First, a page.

Sunday, October 7, 2018

Doodling for dollars?

It's no secret that I'm a compulsive doodler.  I have been, my whole life.  
Lately I have enjoyed using white and metallic Uni-ball Signo gel markers and Sakura Moonlight Gel markers on black paper, at least until my pad of Fabiano Black Black paper (yup, that's the name; it's awesome stuff) ran out.  I need some more.

Meanwhile, I also have a nice pad of bright white marker paper that I've been using with black Sharpies or black Signo Gel pens, and also with color added (my favorite colored marker pens of choice are Flair pens.  Great colors!)
Sometimes I'm not sure whether I like them better in black and white, or color.

Recently, I posted the black ink 'daily doodle' pictured below, on both Facebook and Instagram, and I debated over whether I wanted to add color to the ribbons and/or the orbs, or whether to leave it black and white.  (I still haven't decided).  A friend (who teaches a mixed class of 5th and 6th graders) asked if she could print out my drawing and color it herself.  She mentioned that her students absolutely loved the drawing.  And I had several friends remark that I should design coloring books. 
But here's the thing.  I like to doodle, and evidently, people like my doodles.  But my reason for doodling has nothing to with making money.  While it sounds lovely to make money from my doodles, I have no desires or skills regarding publication and marketing.  So unless someone miraculously volunteers to figure out how to publish and market my doodles, its not gonna happen, because it is not my personal priority. I doodle because it is a part of who I am and has been my whole life.  But you know, it's not really that hard to do!  I suggested to my friend that her 6th graders could easily do drawings like the one above.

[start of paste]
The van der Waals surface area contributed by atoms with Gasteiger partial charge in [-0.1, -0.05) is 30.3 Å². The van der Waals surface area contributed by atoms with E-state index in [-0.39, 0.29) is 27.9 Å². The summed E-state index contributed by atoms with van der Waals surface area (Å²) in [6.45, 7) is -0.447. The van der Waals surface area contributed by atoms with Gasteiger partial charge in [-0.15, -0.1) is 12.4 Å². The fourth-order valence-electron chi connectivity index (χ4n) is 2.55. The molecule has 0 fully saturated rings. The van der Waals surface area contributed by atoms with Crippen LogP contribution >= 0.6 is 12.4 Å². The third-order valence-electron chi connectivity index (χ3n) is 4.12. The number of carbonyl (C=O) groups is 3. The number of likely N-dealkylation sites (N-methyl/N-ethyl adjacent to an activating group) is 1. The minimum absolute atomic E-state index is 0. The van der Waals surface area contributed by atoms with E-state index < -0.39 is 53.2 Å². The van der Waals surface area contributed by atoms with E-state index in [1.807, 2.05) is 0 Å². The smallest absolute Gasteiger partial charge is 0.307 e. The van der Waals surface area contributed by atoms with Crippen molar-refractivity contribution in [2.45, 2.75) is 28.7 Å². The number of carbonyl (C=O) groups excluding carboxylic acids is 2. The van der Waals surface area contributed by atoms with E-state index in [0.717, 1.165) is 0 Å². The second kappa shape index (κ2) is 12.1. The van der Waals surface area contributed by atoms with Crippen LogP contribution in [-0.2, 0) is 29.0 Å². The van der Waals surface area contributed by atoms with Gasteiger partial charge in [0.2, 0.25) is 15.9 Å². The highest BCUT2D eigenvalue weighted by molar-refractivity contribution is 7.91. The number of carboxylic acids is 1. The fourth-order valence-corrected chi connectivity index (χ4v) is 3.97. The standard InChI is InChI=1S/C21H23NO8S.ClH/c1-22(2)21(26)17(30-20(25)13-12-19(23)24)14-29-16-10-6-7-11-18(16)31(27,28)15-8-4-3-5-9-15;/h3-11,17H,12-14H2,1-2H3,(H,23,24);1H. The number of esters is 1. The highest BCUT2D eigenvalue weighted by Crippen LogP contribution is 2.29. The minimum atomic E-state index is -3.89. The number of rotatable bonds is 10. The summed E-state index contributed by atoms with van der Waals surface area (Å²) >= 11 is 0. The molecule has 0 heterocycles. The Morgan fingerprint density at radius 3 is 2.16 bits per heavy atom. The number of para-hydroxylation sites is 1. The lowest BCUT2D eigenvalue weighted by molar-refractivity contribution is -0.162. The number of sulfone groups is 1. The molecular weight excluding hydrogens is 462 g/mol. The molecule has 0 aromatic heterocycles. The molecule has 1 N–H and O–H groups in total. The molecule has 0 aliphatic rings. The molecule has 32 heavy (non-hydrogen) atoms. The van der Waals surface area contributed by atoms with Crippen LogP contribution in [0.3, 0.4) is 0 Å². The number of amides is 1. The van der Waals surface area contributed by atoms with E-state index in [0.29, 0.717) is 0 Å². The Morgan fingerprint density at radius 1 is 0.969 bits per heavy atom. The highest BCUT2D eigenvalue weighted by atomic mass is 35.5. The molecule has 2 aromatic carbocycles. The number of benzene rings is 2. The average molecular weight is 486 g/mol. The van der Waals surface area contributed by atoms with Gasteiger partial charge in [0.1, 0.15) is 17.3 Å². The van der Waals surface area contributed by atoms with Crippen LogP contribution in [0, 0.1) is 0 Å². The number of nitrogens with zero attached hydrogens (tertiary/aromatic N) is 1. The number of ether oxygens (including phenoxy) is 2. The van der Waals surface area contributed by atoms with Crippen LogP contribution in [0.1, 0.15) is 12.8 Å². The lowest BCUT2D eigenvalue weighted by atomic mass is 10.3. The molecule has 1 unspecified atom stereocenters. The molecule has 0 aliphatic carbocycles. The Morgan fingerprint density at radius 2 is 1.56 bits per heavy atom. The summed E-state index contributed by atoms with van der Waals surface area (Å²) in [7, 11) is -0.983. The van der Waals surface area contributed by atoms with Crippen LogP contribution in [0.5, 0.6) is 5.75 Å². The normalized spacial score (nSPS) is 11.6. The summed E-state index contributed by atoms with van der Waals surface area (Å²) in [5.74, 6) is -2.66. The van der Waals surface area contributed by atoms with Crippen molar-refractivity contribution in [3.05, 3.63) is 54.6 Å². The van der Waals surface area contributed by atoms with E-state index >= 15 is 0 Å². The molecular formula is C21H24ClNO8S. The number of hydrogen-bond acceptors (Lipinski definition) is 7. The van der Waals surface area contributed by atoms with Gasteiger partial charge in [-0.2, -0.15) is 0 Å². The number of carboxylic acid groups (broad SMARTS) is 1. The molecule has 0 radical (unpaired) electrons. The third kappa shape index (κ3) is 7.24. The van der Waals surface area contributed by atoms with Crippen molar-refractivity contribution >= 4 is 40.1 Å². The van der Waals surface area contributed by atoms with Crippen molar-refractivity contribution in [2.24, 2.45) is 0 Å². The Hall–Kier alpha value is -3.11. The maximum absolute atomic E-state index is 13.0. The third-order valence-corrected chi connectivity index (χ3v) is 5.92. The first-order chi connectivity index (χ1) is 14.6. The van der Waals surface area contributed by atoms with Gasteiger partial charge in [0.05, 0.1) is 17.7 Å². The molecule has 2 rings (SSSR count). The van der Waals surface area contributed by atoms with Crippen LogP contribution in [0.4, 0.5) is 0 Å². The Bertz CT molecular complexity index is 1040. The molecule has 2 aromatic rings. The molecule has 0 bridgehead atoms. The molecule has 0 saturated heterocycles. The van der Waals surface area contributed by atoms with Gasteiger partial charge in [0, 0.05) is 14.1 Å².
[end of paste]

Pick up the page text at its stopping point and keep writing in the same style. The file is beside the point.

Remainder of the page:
Here's how:
Draw the ribbons looping and overlapping, lightly in pencil.  Figure out where they cross each over each other, erasing as needed where they cross.  Trace over the pencil lines with Sharpie.  Add orbs to further break up the space.  Fill all the shapes created in the negative space, with repeating patterns, a different pattern in each space.

 Or, as I did above, try radial designs that grow and attach to each other.

You can find several other posts on this blog about doodling.  To find them, use view the blog in the web version and search the labels/tags on the bottom of the blog!
Here's one last doodle for tonight!

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